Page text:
What lessons can be learned from the rise and pivot of massive open online courses (MOOCs), those large-scale online courses that proponents said would disrupt higher education?

An article this week in the prestigious journal ‘Science’ explores that question, digging into six years of data from MOOCs offered by Harvard University and MIT on the edX platform launched by the two universities.

At the start of the MOOC trend in 2012, the promise was that the free online courses could reach students who could not afford or get access to other forms of higher education. The reality, the article points out, is quite different: “The vast majority of MOOC learners never return after their first year, the growth in MOOC participation has been concentrated almost entirely in the world’s most affluent countries, and the bane of MOOCs—low completion rates—has not improved over 6 years.” In fact, completion rates for MOOCs in the study declined.

Initial enrollment numbers—more than 100,000 registrants per course in some of the first MOOCs—made online education seem like the next Google or Facebook. But education is not like search or social sharing.

For one thing, the people best able to succeed in a self-service education model online are those who have experience taking college courses in person and know the drill.

And despite talk of the need for lifelong learning, most people only need a credential at set times in their lives. Most people don’t immediately start new courses immediately after landing a job, after all. That’s what the data seemed to show, at least. For instance, of the 1.1 million learners who signed up for MOOCs from MIT and Harvard between 2015 and 2016, only 12 percent took an additional course the following year.

“There are natural moments to stop taking courses, which is a real challenge for building a business model,” said Justin Reich, director of the Teaching Systems Lab at MIT and a co-author of the article, in an interview with EdSurge.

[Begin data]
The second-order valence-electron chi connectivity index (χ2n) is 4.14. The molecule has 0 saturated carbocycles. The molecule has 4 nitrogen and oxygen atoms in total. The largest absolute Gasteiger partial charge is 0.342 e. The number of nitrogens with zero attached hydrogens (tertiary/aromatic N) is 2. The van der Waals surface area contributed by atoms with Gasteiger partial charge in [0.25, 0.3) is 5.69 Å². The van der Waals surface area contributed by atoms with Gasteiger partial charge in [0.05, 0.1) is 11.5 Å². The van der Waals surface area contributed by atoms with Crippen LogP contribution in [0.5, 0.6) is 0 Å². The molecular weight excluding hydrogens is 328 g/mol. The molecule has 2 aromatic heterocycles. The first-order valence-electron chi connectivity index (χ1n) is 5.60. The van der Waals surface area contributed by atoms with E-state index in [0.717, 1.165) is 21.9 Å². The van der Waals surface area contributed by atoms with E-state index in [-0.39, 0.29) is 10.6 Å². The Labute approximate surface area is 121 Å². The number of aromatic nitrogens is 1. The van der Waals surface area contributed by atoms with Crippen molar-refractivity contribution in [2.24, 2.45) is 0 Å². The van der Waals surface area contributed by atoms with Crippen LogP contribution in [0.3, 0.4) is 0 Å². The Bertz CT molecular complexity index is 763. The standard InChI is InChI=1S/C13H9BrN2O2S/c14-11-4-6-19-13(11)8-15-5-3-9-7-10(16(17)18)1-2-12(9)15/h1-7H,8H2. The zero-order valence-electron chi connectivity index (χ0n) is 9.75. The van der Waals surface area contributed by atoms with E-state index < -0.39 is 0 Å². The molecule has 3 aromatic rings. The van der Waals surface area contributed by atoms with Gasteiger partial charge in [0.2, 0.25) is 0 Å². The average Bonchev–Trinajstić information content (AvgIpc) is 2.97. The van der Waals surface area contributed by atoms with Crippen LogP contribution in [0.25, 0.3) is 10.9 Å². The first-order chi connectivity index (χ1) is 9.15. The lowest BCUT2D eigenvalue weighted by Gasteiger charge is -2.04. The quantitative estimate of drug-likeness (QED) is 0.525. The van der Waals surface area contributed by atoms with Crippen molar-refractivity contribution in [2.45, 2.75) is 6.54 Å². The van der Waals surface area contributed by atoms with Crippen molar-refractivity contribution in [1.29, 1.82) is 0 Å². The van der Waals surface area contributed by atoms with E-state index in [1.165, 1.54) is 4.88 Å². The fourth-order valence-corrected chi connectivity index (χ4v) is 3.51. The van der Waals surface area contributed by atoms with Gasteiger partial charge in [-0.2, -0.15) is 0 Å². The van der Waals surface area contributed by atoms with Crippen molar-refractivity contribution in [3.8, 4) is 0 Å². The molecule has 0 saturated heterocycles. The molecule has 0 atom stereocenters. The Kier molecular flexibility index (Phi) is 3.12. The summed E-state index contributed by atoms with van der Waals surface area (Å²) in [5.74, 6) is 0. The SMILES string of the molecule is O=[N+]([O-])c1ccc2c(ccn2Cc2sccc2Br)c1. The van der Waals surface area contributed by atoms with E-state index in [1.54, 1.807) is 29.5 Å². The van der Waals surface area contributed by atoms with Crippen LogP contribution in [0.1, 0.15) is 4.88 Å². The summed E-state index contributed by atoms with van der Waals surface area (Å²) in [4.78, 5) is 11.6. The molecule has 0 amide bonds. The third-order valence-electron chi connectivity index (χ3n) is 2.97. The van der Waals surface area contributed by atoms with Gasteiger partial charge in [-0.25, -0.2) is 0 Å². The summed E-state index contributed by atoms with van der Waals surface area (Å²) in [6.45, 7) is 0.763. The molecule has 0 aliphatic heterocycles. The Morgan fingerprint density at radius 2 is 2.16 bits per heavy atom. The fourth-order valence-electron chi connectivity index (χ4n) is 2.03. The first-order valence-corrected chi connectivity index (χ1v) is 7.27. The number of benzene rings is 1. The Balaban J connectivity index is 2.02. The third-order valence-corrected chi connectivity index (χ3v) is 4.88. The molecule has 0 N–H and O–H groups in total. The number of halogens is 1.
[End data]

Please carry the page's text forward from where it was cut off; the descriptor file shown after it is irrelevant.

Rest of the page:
And since 2016, overall enrollments at the universities’ MOOCs have been declining.

So edX and other providers of MOOCs made a “pivot,” focusing on offering professional certificate programs for those who already have college degrees.

“In light of these trends, financial sustainability for MOOC platforms may depend on reaching smaller numbers of people with greater financial means that are already embedded in higher-education systems rather than bringing in new nonconsumers from the margins,” the authors argue.

So MOOCs have not disrupted higher education.

“The 6-year saga of MOOCs provides a cautionary tale for education policymakers facing whatever will be the next promoted innovation in education technology, be it artificial intelligence or virtual reality or some unexpected new entrant,” the authors argue. “Dramatic expansion of educational opportunities to underserved populations will require political movements that change the focus, funding, and purpose of higher education; they will not be achieved through new technologies alone.”

Anant Agarwal, CEO of edX who has been one of the most vocal proponents of MOOCs, said in an email interview that he still believes the large-scale online courses can help underserved student populations. “For example, entire nations (like Israel, France, Russia, Saudi, Jordan and China) are using MOOCs through Open edX instances to do this and to do it at scale,” Agarwal said, referring to the open source software the group puts out to help other colleges deliver courses at low cost. “However, I also believe that MOOC providers and educators cannot do this alone. This is responsibility that must be shared across governments, policymakers and also, very importantly, corporations and businesses. To solve a societal level problem like the global skills gap, we must come together from all aspects of society.”